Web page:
Friday, November 19, 2010
'127 Hours' -- Movie Takes Intense Look at Man's Quest for Survival
From Freep.com: Others heard the story of rock climber Aron Ralston's days-long ordeal -- he was trapped by a boulder that pinned down his arm -- and winced. Danny Boyle saw a tale of endurance and triumph, a spiritual journey in which a young man comes to terms with the expression "No man is an island."
"127 Hours" is the remarkable film the director of "Slumdog Millionaire" and his "Slumdog" screenwriter (Simon Beaufoy) conjured out of that excruciating tale. It's a tribute to Boyle's filmic flair and the humanity he wears on his sleeve that we can recall how Ralston's 127-hour saga ends and still be stunned and moved by the finale.
James Franco carries this gorgeous picture, giving us a Ralston who's a grinning extreme sports cliché. He works in a mountaineering equipment shop and takes off on solo weekend trips, hurtling across buttes on his mountain bike, exulting in nature and even in the spills he takes along the way. The film's opening minutes, with Ralston narrating his gonzo adventures on his camcorder, show us just how long it takes him to get to the middle of nowhere and how psyched he is to arrive.
On the day of his accident, he stumbles into a couple of cute hikers (Kate Mara and Amber Tamblyn) and disarmingly offers to show them the Blue John Canyon that only he knows. Ralston's open-faced grin advertises a big heart, and Franco effortlessly conveys the guy's innocence and lust for life.
The girls move on after an adventurous side trip (videotaped) to a water hole and after Aron has promised to come to their party later. Then he dashes out of sight. By the time he takes his big tumble, there is nobody within miles. He's going to miss that party.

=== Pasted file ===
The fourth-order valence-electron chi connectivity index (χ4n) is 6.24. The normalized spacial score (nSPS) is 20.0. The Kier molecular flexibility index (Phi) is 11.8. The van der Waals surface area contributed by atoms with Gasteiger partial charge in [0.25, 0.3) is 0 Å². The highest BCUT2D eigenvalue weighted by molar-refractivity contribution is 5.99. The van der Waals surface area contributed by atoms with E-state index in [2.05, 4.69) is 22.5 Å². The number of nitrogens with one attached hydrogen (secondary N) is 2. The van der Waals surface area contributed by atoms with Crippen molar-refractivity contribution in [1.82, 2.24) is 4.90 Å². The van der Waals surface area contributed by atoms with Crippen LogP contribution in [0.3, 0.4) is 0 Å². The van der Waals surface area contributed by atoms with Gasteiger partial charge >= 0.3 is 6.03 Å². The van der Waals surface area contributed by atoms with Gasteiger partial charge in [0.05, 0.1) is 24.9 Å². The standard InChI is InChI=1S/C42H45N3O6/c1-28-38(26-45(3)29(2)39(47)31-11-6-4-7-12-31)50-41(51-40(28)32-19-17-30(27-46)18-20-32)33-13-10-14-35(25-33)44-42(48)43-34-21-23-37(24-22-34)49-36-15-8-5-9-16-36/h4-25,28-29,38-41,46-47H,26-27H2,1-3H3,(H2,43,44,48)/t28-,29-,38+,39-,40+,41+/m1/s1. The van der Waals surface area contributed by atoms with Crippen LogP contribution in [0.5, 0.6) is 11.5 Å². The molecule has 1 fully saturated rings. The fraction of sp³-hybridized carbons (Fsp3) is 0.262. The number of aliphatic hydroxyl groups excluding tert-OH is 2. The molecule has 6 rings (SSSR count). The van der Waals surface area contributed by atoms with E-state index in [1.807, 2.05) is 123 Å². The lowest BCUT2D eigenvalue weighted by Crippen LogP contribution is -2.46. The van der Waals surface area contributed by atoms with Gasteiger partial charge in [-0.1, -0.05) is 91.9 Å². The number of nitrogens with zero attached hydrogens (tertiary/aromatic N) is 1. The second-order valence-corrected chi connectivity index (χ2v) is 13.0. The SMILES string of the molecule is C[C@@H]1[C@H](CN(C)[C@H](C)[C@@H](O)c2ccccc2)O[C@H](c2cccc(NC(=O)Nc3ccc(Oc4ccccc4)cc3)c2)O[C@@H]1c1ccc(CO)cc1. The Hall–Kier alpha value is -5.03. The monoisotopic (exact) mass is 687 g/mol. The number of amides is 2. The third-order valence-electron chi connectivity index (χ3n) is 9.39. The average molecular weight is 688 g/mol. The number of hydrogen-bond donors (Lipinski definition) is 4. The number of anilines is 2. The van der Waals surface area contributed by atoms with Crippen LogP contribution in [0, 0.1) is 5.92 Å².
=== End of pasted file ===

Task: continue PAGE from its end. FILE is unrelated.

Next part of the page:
Boyle and Beaufoy are fascinated by the kid's reaction to his plight. He has taken one calculated risk too many, but he's self-reliant and has all sorts of things in his pack that might help. None do. But he doesn't panic. He even keeps his camcorder diary up to date as he tries this and that, makes sure to hydrate and rests between attempts at self-rescue. He bundles up as best he can overnight and marvels at the way the light at sunrise plays down into the crack where he's stuck. Here's a guy who lives every day as if it might be his last.
But in dreams, flashbacks and hallucinations, Aron remembers the girl (Clemence Poesy) he wouldn't commit to and the mistakes he made with his parents and others. He ponders how his decisions are reflected in what has happened to him. He's a lone wolf who lives for himself, and nobody knows where he is or that he's missing.
Boyle, Beaufoy, Franco and cinematographer Anthony Dod Mantle have created a film of breathtaking scenery, awe-inspiring silences and a perilous puzzle. Is this "Into the Wild," where only a trace of Aron will ever be found, or will he find a solution? And will we want to watch it?
It's a tribute to everyone involved that this Man vs. His Wild Self drama remains utterly absorbing and thrilling until the end.